wed 29/06/2022

memoir

Scholastique Mukasonga: The Barefoot Woman review - remembering Rwanda before 1994

To read Scholastique Mukasonga’s memoir, The Barefoot Woman, beautifully translated from the French by Jordan Stump, is to see simultaneously through the eyes of a woman and a child.The mother, the industrious and ingenious Stefania, watches her...

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Extract: Catching Fire by Daniel Hahn

Daniel Hahn began his translation of Jamás el fuego nunca, a novel by experimental Chilean artist Diamela Eltit, in January 2021. Considering the careful, difficult but not impossible “craft” of translation as he worked, Hahn kept a diary,...

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Extract: Where My Feet Fall - Going For A Walk in Twenty Stories

I began work on Where My Feet Fall a few months into the pandemic of 2020. After lockdown was announced we all became better walkers, and the collection took on greater resonance.The writers I selected were invited to do one of two things – recall a...

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Marianne Eloise: Obsessive, Intrusive, Magical Thinking review - bargaining with the devil

No mental health condition has become quite as kitsch as obsessive-compulsive disorder. Its tacky shorthands – the hand washing, the germaphobia, the clean freaks – have made their way into everything, from Buzzfeed listicles to The Big Bang Theory...

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Album: Elvis Costello and the Imposters - The Boy Named If

There is a sense in which Elvis Costello emerged as a recording artist fully grown, with that unique vocal mix of vulnerability and insolence, savvy and often brilliant lyrics. Although he has never stopped experimenting, always with the logic of a...

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Peggy For You, Hampstead Theatre review - comedic gold, and a splinter of ice, from Tamsin Greig

Was Peggy Ramsay a “woman out of time”? The celebrated London literary agent, who nurtured the talents of at least one generation of British playwrights, surely counted as a legend in her own lifetime (she died in 1991). Has she lasted beyond it?...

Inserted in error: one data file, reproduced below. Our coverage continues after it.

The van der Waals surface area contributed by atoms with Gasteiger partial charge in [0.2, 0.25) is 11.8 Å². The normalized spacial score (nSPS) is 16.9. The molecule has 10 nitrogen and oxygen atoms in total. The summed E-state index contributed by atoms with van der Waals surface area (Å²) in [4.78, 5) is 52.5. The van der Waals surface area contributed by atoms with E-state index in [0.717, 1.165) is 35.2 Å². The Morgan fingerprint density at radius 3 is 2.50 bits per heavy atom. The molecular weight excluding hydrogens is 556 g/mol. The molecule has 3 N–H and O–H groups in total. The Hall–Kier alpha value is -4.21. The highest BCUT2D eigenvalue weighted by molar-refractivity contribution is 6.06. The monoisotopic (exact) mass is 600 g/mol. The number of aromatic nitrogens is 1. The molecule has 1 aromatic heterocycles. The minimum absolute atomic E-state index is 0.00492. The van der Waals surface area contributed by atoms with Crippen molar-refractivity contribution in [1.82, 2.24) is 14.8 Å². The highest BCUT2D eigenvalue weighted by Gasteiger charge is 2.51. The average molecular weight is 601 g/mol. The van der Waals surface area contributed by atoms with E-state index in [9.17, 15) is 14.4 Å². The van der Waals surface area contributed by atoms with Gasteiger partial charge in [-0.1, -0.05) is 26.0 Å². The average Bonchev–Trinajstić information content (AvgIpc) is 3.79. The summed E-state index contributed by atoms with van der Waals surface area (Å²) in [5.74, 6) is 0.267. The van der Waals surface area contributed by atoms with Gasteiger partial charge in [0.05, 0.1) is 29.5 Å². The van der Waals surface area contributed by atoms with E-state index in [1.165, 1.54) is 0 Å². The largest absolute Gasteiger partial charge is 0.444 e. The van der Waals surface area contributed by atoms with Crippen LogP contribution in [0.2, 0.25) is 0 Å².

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Marcin Wicha: Things I Didn’t Throw Out review - the stories told by stacks of stuff

Marcin Wicha’s mother Joanna never talked about her death. A Jewish counsellor based in an office built on top of the rubble of the Warsaw Ghetto, her days were consumed by work and her passion for shopping. Only once did she refer to her passing,...

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Extract: The Breaks by Julietta Singh

How do we mother “at the end of the world”? Among the ruins of late capitalism, climate catastrophe, and entrenched white state violence?Julietta Singh “admit[s] that at a conceptual level there is a crucial part of me that wants to throw in the...

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10 Questions for writer Lucia Osborne-Crowley

Anyone familiar with psychiatrist Bessel van der Kolk’s bestseller The Body Keeps the Score (2014) will recognise the ghost of his title in Lucia Osborne-Crowley’s My Body Keeps Your Secrets. His book is an essential text for understanding the...

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Extract: David Lan's As If By Chance

In June 2001 the London Festival of International Theatre brought Amir Nizar Zuabi’s Alive from Palestine to the Royal Court Theatre for one performance. The Guardian said, “How often do you see a piece of necessary theatre? These 'stories under...

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Rosie Wilby: The Breakup Monologues review - do breakups make us stronger, better people?

According to Rosie Wilby, “breaking up and staying together are simply two sides of the same coin. They are a flick of a switch apart, separated only by one fleeting moment of madness, or perhaps clarity.” Wilby’s book The Breakup Monologues: The...

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Kate Lebo: The Book of Difficult Fruit review - a rich, juicy delight

Two years ago, I became preoccupied with beetroot. I didn’t want to eat it, particularly, or learn new ways to cook this crimson-purple veg. Instead I hunted down stories of the “beet-rave”, as it was once called (from the French la betterave), from...

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